PORT OF SPAIN — For over a decade, football power broker Jack Austin Warner hid a US$22.5 million asset in plain sight on the balance sheet of football’s ruling body for North and Central America and the Caribbean of which he was president.
And for just as long, Warner was collecting hundreds of thousands of US dollars in member services and building maintenance fees from Concacaf for an asset – the Dr. Joao Havelange Centre of Excellence – that many in FIFA, football’s world governing body, and Concacaf considered to be the crown jewel of the regional football federation.
The only wrinkle in this long standing arrangement between the football confederation and its ex-president of two decades is ownership of the asset.
Persons familiar with the situation told the Express that FIFA and Concacaf were duped by its ex-top official Warner into thinking that the regional football body owned the sprawling 16.9 acre sporting complex complete with artificial turf ground and 33-room hotel.
Land owned by Warner
The land on which the US$22.5 million FIFA-Concacaf built and paid-for facility sits on, is owned by Jack Warner and two of his private corporations, CCAM and Co Ltd and Renraw Investments Ltd. The Warner deception was discovered last June by Cayman banker and new Concacaf president Jeffrey Webb who retained the global law firm of Sidley Austin LLP and audit and consulting firm BDO to conduct a forensic audit into Concacaf’s finances.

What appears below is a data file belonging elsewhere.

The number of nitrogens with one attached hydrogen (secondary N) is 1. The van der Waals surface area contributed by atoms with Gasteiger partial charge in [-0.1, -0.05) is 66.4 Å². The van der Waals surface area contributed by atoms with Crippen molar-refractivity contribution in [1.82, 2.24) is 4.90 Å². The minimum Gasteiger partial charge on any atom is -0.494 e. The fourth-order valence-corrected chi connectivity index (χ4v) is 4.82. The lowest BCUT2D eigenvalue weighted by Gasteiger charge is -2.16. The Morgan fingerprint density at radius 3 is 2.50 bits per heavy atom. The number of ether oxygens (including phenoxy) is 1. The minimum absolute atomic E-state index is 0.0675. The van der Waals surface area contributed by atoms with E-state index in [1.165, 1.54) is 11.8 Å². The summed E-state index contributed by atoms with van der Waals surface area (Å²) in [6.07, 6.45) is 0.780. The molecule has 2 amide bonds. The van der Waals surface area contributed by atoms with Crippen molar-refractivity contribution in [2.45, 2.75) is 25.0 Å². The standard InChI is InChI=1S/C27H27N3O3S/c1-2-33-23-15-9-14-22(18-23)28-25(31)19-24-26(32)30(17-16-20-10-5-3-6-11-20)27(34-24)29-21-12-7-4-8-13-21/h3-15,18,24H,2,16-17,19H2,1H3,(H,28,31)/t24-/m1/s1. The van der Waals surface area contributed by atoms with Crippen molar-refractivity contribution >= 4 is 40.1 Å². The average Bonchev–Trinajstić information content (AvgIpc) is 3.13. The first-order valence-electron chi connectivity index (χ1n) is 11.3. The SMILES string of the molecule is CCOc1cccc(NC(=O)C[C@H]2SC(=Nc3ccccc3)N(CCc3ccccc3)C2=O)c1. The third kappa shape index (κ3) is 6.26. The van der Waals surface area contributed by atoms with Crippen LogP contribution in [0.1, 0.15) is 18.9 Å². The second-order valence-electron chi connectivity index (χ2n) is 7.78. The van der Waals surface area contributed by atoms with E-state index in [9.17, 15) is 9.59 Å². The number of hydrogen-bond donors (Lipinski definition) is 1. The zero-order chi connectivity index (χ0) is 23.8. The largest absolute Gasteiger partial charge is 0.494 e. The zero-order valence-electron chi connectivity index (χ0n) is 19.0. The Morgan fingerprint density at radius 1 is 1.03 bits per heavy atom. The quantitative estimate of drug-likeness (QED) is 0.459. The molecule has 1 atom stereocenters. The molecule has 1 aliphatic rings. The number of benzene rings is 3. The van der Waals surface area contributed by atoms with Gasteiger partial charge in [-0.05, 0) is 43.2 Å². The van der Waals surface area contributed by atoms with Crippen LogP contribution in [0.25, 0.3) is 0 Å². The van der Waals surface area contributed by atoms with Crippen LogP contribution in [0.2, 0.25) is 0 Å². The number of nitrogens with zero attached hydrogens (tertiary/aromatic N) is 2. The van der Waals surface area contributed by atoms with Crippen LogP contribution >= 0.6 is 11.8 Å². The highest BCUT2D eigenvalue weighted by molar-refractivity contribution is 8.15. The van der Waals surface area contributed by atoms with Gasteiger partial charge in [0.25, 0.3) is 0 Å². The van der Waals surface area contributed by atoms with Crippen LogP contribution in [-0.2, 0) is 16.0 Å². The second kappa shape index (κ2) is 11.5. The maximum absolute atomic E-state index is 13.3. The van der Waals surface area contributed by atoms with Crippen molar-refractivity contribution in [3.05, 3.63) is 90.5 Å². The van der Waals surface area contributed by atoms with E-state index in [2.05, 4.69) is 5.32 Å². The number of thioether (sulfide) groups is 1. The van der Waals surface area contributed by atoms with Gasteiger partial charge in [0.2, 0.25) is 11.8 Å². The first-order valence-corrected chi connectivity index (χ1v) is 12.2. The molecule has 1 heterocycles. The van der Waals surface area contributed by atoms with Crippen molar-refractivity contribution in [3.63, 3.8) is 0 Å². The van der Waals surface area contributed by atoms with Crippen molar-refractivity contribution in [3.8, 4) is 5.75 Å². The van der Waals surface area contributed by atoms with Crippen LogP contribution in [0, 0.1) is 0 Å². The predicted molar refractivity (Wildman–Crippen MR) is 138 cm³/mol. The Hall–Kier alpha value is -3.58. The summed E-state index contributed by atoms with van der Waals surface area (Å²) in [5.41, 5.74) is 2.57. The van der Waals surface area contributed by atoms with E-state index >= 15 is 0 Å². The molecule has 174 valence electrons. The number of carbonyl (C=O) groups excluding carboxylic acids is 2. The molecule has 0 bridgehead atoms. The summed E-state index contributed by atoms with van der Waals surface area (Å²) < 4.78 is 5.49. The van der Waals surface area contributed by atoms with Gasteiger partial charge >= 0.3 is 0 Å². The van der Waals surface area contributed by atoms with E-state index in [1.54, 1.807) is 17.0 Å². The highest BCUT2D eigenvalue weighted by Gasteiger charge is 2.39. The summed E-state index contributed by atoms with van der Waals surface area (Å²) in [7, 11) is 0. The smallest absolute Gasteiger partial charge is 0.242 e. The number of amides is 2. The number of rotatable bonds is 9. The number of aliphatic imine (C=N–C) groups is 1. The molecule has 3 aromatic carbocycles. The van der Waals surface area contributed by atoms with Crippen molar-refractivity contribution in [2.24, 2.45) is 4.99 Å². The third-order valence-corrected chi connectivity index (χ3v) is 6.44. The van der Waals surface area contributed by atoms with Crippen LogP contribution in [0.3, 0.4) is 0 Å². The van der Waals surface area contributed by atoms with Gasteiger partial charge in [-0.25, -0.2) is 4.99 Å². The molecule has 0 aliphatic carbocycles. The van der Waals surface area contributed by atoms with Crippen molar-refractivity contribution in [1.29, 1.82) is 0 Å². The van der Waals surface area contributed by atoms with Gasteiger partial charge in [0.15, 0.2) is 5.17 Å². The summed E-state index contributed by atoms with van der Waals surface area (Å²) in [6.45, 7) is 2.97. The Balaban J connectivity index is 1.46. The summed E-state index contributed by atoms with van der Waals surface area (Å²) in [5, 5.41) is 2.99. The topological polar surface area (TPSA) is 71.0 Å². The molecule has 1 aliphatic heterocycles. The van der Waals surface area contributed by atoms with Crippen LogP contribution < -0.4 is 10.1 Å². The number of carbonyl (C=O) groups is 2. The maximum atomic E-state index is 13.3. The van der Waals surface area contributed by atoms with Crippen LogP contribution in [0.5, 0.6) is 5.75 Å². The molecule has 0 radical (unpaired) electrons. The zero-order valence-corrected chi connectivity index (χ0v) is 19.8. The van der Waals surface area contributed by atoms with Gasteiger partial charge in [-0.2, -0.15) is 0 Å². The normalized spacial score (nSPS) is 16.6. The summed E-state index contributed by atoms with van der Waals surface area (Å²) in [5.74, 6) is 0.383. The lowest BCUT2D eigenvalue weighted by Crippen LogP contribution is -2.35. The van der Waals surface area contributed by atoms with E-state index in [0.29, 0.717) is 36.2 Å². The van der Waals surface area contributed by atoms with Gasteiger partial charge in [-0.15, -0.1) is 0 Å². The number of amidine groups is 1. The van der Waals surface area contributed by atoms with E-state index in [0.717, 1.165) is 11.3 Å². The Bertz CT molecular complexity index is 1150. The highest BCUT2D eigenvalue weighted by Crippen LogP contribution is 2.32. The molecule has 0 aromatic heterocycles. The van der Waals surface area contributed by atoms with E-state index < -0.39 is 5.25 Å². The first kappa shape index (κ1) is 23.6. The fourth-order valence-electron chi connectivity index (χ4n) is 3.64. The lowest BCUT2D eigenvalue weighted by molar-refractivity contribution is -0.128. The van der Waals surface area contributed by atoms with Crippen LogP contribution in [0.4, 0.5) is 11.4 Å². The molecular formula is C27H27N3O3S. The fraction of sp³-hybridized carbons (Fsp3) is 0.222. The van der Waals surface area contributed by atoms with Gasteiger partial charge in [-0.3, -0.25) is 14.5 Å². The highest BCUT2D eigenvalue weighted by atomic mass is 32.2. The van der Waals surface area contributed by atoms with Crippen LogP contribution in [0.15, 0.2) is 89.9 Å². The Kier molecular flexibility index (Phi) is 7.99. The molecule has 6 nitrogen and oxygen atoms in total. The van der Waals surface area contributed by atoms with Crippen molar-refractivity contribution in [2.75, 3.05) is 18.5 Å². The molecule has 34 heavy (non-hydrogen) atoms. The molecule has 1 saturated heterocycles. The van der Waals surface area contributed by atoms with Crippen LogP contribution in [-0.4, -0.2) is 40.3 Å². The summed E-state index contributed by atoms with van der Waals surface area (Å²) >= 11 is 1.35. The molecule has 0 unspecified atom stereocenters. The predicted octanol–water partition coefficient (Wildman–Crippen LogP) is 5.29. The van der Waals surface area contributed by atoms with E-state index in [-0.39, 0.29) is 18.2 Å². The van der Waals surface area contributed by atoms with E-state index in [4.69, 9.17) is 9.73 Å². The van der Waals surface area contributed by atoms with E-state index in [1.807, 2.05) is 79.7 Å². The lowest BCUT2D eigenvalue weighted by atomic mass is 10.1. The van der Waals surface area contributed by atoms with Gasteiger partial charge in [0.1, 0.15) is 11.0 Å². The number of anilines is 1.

At a conference last September, Webb said the Confederation’s executive committee had agreed to give investigators more time.
“This audit is a massive undertaking that will set our financial house straight and ensure that Concacaf’s operations are executed in a responsible and ethical manner,” he said.
Chairman of Concacaf’s Integrity Committee, Sir David Simmons, a former chief justice of Barbados, will reveal the findings of the forensic audit first to delegates of the Confederation’s annual congress in Panama City tomorrow and then to the international media on Friday.
The question of whether the Confederation should go after its former boss in relation to the loss of a valuable asset – the Centre of Excellence – will be put to the floor for a vote tomorrow, according to Concacaf insiders.
Also headed for discussion is whether the Confederation should extend its forensic investigation to the Trinidad and Tobago Football Federation of which Warner was special adviser up until 2011, said one source.
The annual congress will also deliberate on whether the Caribbean Football Union of which Warner was also president should be added to the laundry list of Warner-associated football bodies to be investigated. Reuters had reported that the Federal Bureau of Investigations and US tax authorities are already on the CFU case.
Lack of proper governance
How was Warner able to dupe FIFA and the Confederation on the ownership of a US$22.5 million asset for so long? Insiders say the answer lies with the lack of a proper governance structure inside the Warner-controlled Concacaf and the symbiotic relationship between Warner and former close pal turned whistle blower and general secretary of the Confederation, Chuck Blazer.
Financial records and other Concacaf documents obtained by this newspaper show that the Centre of Excellence was listed as an asset on Concacaf’s books by the Warner-hired auditor, Kenny Rampersad of 3A Queen’s Park West, Port of Spain.
In the audited financial statements for 2010, presented at the May 2011 congress in Miami Beach, Rampersad lists the Centre of Excellence as a fixed asset on the Confederation’s balance sheet. His note to the account, however, Note 5 describes the asset as “freehold property”, which implies ownership of both land and building. Property record searches show that Warner has legal title to the three parcels of land on which the buildings known as the Centre of Excellence sits. (Express)
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